Department of the Medical Director-General of the Navy
|Jurisdiction||Government of the Kingdom of England ]|
|Parent Department||Department of Admiralty, (1917-1964), Navy Department, (1964-2002)|
The Department of the Medical Director-General of the Navy and originally called the Medical Department of the Navy was the department responsible for the administration of the Royal Navy Medical Service.
The department was controlled and directed by the Medical Director-General of the Navy from 1917 to 1966 when it was renamed the Medical Department (Naval).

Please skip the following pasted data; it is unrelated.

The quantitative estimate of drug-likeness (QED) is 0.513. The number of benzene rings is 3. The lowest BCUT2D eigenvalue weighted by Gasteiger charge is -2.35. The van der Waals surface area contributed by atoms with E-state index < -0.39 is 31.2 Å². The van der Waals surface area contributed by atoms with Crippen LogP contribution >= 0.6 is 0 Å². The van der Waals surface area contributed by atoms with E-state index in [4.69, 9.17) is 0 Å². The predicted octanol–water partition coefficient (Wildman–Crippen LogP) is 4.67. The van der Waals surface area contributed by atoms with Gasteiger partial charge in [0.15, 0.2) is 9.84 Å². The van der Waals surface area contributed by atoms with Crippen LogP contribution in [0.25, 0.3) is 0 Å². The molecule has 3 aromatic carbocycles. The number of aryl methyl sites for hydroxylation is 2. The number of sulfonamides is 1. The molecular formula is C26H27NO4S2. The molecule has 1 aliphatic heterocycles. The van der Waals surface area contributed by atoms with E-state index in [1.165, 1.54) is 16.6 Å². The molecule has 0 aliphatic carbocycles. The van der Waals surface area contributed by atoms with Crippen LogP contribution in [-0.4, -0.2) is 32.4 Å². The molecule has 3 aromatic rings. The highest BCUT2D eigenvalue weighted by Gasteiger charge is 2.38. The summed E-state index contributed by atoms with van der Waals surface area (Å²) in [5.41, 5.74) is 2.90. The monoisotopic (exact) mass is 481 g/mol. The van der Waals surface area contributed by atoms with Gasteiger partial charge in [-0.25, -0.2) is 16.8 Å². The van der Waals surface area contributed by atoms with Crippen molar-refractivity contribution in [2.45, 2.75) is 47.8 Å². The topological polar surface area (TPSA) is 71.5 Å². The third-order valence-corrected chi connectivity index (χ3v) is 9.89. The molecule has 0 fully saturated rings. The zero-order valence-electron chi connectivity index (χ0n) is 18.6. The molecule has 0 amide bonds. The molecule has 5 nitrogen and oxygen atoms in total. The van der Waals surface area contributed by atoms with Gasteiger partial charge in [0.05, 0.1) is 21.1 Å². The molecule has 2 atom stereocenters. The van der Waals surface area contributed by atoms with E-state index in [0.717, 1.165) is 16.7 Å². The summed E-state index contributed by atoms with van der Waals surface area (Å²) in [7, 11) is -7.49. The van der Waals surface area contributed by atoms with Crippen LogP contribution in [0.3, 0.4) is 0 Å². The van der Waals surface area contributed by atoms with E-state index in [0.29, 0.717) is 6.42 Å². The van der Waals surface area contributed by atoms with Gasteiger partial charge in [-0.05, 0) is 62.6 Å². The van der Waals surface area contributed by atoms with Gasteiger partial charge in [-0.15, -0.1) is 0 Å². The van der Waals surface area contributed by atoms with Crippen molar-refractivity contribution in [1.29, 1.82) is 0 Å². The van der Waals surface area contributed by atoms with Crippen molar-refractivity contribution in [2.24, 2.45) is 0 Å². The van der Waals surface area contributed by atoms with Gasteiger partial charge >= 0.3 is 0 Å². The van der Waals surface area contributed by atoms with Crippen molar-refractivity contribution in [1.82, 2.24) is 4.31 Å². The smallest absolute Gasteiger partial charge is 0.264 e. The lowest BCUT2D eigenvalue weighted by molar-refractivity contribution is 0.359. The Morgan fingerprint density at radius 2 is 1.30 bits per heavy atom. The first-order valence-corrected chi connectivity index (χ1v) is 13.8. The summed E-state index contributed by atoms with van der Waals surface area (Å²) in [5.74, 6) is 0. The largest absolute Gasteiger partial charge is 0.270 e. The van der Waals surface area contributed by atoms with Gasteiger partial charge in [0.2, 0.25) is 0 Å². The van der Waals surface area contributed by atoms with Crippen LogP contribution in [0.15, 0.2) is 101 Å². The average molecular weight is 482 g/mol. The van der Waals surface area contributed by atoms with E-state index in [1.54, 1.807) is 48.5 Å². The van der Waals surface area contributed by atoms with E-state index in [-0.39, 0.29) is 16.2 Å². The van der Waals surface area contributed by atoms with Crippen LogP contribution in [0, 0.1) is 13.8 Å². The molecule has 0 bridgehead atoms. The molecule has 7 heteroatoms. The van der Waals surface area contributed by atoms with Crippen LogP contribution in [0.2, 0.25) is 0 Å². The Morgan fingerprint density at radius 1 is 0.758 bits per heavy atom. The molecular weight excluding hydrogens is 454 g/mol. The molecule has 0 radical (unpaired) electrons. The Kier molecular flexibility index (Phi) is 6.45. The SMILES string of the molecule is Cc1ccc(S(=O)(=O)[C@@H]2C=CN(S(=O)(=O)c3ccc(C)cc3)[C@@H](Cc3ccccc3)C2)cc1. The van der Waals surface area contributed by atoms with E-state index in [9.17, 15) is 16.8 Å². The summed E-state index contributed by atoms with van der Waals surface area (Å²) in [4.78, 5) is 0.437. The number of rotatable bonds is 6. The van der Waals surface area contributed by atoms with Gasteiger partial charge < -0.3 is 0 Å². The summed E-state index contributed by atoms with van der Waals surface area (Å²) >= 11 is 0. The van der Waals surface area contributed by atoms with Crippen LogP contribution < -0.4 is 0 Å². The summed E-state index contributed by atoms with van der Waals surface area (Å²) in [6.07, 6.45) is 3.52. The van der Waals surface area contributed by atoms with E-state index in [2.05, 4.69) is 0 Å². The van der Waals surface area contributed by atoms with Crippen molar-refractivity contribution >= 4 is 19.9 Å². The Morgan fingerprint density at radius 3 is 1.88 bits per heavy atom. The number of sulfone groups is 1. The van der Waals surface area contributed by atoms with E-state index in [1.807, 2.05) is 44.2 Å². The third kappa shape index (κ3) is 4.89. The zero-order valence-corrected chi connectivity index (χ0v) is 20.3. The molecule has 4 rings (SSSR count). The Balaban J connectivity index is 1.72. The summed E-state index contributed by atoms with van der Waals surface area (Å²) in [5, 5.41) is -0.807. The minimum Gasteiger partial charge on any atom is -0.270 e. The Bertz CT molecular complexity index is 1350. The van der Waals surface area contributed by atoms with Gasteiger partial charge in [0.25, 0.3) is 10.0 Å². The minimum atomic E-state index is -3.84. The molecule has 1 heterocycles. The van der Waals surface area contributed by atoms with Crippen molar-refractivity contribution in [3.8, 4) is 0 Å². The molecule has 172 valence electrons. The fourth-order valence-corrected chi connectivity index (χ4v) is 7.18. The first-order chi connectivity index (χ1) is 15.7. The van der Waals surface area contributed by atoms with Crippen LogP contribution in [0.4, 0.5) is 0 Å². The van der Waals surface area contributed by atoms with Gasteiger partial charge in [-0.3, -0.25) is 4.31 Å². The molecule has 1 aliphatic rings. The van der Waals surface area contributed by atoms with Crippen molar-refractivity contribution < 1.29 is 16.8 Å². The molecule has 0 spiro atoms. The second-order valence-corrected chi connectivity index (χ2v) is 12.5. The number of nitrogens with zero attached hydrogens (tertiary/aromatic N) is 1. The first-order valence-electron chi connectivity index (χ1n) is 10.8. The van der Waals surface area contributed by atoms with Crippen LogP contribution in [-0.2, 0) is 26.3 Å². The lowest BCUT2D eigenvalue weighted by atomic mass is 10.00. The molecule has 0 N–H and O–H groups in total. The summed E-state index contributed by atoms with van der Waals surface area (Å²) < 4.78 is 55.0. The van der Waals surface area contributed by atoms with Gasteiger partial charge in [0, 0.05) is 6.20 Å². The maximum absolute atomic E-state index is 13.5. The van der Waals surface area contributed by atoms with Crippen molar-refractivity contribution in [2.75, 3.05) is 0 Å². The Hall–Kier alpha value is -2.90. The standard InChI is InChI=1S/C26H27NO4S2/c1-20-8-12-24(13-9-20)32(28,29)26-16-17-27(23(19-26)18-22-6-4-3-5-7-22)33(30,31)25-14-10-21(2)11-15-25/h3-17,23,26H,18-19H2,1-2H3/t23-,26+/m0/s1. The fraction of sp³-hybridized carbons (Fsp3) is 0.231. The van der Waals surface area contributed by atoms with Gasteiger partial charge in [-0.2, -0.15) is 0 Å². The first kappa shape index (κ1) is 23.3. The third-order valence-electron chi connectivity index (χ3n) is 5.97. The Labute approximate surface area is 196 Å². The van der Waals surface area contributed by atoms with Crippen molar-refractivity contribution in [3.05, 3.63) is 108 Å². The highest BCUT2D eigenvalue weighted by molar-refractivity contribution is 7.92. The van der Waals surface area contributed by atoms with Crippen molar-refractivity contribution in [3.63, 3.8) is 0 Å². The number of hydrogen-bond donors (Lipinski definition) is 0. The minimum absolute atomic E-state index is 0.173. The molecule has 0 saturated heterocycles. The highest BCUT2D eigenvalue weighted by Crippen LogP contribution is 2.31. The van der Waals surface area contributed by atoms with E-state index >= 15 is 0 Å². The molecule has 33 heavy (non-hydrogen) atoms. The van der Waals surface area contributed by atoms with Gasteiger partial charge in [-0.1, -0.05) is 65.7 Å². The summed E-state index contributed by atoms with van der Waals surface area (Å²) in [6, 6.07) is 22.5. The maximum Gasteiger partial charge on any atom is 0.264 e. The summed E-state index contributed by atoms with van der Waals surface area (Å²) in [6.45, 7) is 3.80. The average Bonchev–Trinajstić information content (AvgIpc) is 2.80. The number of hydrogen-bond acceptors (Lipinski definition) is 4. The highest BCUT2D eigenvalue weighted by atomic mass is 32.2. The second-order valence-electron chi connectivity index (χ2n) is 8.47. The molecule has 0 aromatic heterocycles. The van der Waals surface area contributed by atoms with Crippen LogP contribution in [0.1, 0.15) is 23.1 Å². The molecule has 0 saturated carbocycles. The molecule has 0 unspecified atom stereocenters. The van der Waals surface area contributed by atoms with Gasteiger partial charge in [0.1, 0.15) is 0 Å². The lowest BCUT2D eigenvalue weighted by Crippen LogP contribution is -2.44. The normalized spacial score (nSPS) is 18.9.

In 1692 a more formalised body was created for the treatment for sick and wounded naval personnel at seaport hospitals formally called the Commissioners of the Sick and Hurt Board or simply the Sick and Hurt Board it was a subsidiary office of the Navy Office until 1806, when medical officers of the Royal Navy had been under the direction of the Transport Board. From 1806 the medical officers of the Royal Navy had been under the direction of the Transport Board (with which the ancient Sick and Hurt Board, established in the time of Henry VIII, was combined in that year). In 1817 the Transport Board was combined with the Navy Board, and responsibility for medical officers passed to the Victualling Board. In 1832 the two remaining boards (the Navy Board and the Victualling Board) were abolished by the new First Lord of the Admiralty, Sir James Graham. A Physician of the Navy, reporting to one of the Lords of the expanded Board of Admiralty, was placed in charge of the Medical Department of the Navy the title of this officer was soon changed to Physician-General of the Navy in 1835 then to Inspector-General of Naval Hospitals and Fleets in 1841, then to Director-General of the Medical Department of the Navy in 1844 In 1879 the offices of the Director-General were located at 9 New Street, Spring Gardens. In 1917 the tile head of medical department of the navy was changed again to Medical Director-General of the Navy until 1966.